Chef’s Corner: Debra Ilves enjoys playing with recipes in the kitchen

9:04 am | July 30, 2012

Elizabethton resident Debra Ilves said she doesn’t consider herself particularly creative, but she does like to play and experiment in the kitchen when she’s cooking.

Photo by Danny Davis
Debra Ilves holds a bowl of Sema’s Eggplant Salad, a Russian dish that wins fans whenever she makes it.

A recent Monday found her preparing dishes — a Russian salad made from eggplant and a light dessert named Angel’s Feathers — for a monthly potluck hosted by a women’s group at First Presbyterian Church in Elizabethton.

Photo by Danny Davis
Debra Ilves serves up portions of a dessert, Angel Feathers, which she acquired from one of her mother’s recipe cards dating back to 1945.

She and her husband, Jüri, moved to Elizabethton in 2002 from Columbus, Ohio.

“We came down for a vacation,” Debra said. They also visited with the intent of making a home in the mountains of Northeast Tennessee.

“I didn’t want to keep living in flat Ohio,” she explained.

“I was born and raised in Ohio, and lived there until I was 55,” she said.

Jüri designed their home, which features cathedral ceilings and a large stone central fireplace. He is of Estonian heritage and his wife explained that the surname Ilves translates as “lynx.”

When the couple first moved to their property in Stoney Creek they resided in a small cabin while working on the construction of their home. They still have the cabin, which they rent out by the day, week or even longer. They refer to the structure as their “Cabin on Twin Pine Lane.”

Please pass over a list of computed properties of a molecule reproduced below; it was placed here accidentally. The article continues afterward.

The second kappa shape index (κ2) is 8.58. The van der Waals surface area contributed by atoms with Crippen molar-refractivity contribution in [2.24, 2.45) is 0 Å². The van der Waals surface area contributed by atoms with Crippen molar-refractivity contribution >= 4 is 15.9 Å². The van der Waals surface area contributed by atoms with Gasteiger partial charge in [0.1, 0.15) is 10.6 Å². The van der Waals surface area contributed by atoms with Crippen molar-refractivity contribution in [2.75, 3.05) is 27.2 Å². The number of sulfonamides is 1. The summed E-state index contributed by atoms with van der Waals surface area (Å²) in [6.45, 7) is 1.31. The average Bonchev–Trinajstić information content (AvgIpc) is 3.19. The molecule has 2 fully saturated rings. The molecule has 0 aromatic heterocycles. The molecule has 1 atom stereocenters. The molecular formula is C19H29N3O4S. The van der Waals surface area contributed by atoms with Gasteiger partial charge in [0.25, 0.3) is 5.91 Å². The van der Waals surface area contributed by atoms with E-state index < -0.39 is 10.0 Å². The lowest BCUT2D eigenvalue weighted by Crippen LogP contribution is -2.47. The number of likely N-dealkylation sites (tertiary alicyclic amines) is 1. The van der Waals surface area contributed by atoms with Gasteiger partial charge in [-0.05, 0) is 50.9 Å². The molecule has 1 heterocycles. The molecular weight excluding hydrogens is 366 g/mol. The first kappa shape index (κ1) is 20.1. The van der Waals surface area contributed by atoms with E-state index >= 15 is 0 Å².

When one of their daughters came to help them for two weeks during the construction of their home, the couple shared the cabin with their daughter and four cats.

“We had a ball,” Debra said.

The couple met through a bridge club, although they later gave up playing bridge and took up square dancing. In addition, they also enjoy camping. They are the parents of three children, Amanda, Virginia and Doug. They also have seven grandchildren, including two recent additions to the family. Their children and grandchildren still reside in Ohio.

Debra said she has always loved to cook. “I grew up helping in the kitchen,” she said.

Her mother, Wanna, worked full time, so she and her brother, David, took turns preparing family dinners until their grandmother, Katherine, moved in with the family.

“I leaned a lot by helping, watching and doing,” she said.

There are two things she regrets not learning from her grandmother.

“She knew how to can, and I didn’t take the time to learn,” Debra said. “I also wish I could make beautiful pie crusts like she did.”

At Christmas, Debra and Jüri enjoy making traditional Estonian cookies. One of their favorites is called a Moravian Animal Cookie and is made from a molasses dough.